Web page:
Although it celebrates some of the greatest rides in the world — in the universe, in fact — Kennedy Space Center Center Visitor Complex isn’t quite a theme park. But the privately run entertainment arm of the space launch facility offers attractions that entertain and educate — it even has its own version of character meet-and-greets, but with veteran astronauts — so it’s not too far a stretch to include it in a theme park round-up.
The Kennedy visitor complex is adding two new attractions this year. Cosmic Quest, a series of subversively educational video adventures that target 8- to 12-year-olds, kicked off in February. And Heroes and Legends, a high-tech, theatrical attraction that will incorporate the relocated Astronaut Hall of Fame, will open late this year.
91 Astronauts in the U.S. Astronaut Hall of Fame; two more will be inducted May 14
In Cosmic Quest, guests can choose from five video adventures: Assemble a team for a rocket launch; build a research base on Mars; build a permanent colony on Mars; command a robotic spacecraft as it redirects an asteroid; or do experiments on the International Space Station.
Cosmic Quest takes real NASA missions, “boils down the science and gives kids a real life experience,” said Andrea Farmer, public relations manager for the visitors complex. “By using game play, it makes a real rich experience. It’s geared to kids, but for adults it’s a challenge as well.”
Cost is $24.95 (in addition to admission to the space center) but is good for a year with no limit on how many times a visitor can do each adventure.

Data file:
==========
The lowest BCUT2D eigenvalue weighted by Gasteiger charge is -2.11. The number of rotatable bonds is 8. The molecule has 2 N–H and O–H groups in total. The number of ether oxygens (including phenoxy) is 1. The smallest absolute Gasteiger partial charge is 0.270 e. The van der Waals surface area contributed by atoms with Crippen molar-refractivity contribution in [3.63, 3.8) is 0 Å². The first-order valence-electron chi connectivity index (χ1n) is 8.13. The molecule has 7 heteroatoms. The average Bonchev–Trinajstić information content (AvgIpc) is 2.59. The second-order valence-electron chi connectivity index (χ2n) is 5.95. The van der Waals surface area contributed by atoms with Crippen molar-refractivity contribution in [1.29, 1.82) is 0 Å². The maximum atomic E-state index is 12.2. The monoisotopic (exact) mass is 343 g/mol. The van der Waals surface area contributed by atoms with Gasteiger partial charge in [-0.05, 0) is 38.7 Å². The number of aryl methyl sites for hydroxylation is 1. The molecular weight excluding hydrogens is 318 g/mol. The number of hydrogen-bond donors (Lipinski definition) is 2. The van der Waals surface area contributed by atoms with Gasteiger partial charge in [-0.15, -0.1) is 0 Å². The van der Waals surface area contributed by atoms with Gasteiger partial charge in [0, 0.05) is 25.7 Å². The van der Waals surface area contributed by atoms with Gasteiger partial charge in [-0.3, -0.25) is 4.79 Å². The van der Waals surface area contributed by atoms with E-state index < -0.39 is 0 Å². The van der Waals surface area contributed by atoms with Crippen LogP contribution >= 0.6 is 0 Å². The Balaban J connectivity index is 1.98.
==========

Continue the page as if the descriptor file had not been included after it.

Heroes and Legends, being built on the site of the former Early Space Exploration building, will be the first stop on a tour of the visitor complex and will focus on astronauts and courage. “It begs the questions ‘What is a hero?’ ‘Who are our heroes?’ ‘What does it take to be a hero?’ ” Farmer said.
The first element is a 3-D omnidirectional theater, where guests will be surrounded by space imagery. It is designed to make guests feel like they’re flying, Farmer said. It will have vignettes with four of the country’s most honored astronauts: Alan Shepard, John Glenn, Jim Lovell and Neil Armstrong.
The next part is a series of pods in which people learn about nine characteristics of a hero — such as courage, tenacity and passion — and hear astronauts talk about those characteristics and their own heroes. The third major element is an updated version of the old Astronaut Hall of Fame, which is being moved from its former location six miles from the space center into the new Heroes and Legends building. Artifacts from the space program, including Mercury and Gemini spacecraft, will also be on display.
Heroes and Legends will be included in admission to the visitors complex.